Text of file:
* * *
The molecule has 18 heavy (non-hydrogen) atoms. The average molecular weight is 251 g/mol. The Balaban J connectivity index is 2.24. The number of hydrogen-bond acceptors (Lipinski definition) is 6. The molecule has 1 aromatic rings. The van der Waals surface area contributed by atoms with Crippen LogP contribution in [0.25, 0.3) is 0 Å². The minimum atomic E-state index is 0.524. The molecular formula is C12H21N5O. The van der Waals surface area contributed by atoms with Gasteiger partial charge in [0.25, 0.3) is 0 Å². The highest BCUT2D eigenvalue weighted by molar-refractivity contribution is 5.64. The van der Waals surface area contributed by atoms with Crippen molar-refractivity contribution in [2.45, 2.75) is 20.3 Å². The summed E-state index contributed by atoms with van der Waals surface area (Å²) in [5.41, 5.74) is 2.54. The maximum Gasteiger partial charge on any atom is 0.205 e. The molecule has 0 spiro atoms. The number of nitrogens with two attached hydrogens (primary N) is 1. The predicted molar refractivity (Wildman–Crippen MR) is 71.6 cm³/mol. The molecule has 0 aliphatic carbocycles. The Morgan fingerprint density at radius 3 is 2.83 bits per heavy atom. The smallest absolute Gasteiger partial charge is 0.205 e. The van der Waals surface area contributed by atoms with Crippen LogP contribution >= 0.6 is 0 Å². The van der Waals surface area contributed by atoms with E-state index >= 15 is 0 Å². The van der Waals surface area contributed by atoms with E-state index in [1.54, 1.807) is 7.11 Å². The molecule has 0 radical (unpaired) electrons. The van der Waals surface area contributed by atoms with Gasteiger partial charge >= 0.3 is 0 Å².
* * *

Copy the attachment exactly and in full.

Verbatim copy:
The molecule has 18 heavy (non-hydrogen) atoms. The average molecular weight is 251 g/mol. The Balaban J connectivity index is 2.24. The number of hydrogen-bond acceptors (Lipinski definition) is 6. The molecule has 1 aromatic rings. The van der Waals surface area contributed by atoms with Crippen LogP contribution in [0.25, 0.3) is 0 Å². The minimum atomic E-state index is 0.524. The molecular formula is C12H21N5O. The van der Waals surface area contributed by atoms with Gasteiger partial charge in [0.25, 0.3) is 0 Å². The highest BCUT2D eigenvalue weighted by molar-refractivity contribution is 5.64. The van der Waals surface area contributed by atoms with Crippen molar-refractivity contribution in [2.45, 2.75) is 20.3 Å². The summed E-state index contributed by atoms with van der Waals surface area (Å²) in [5.41, 5.74) is 2.54. The maximum Gasteiger partial charge on any atom is 0.205 e. The molecule has 0 spiro atoms. The number of nitrogens with two attached hydrogens (primary N) is 1. The predicted molar refractivity (Wildman–Crippen MR) is 71.6 cm³/mol. The molecule has 0 aliphatic carbocycles. The Morgan fingerprint density at radius 3 is 2.83 bits per heavy atom. The smallest absolute Gasteiger partial charge is 0.205 e. The van der Waals surface area contributed by atoms with Crippen LogP contribution >= 0.6 is 0 Å². The van der Waals surface area contributed by atoms with E-state index >= 15 is 0 Å². The van der Waals surface area contributed by atoms with E-state index in [1.54, 1.807) is 7.11 Å². The molecule has 0 radical (unpaired) electrons. The van der Waals surface area contributed by atoms with Gasteiger partial charge >= 0.3 is 0 Å².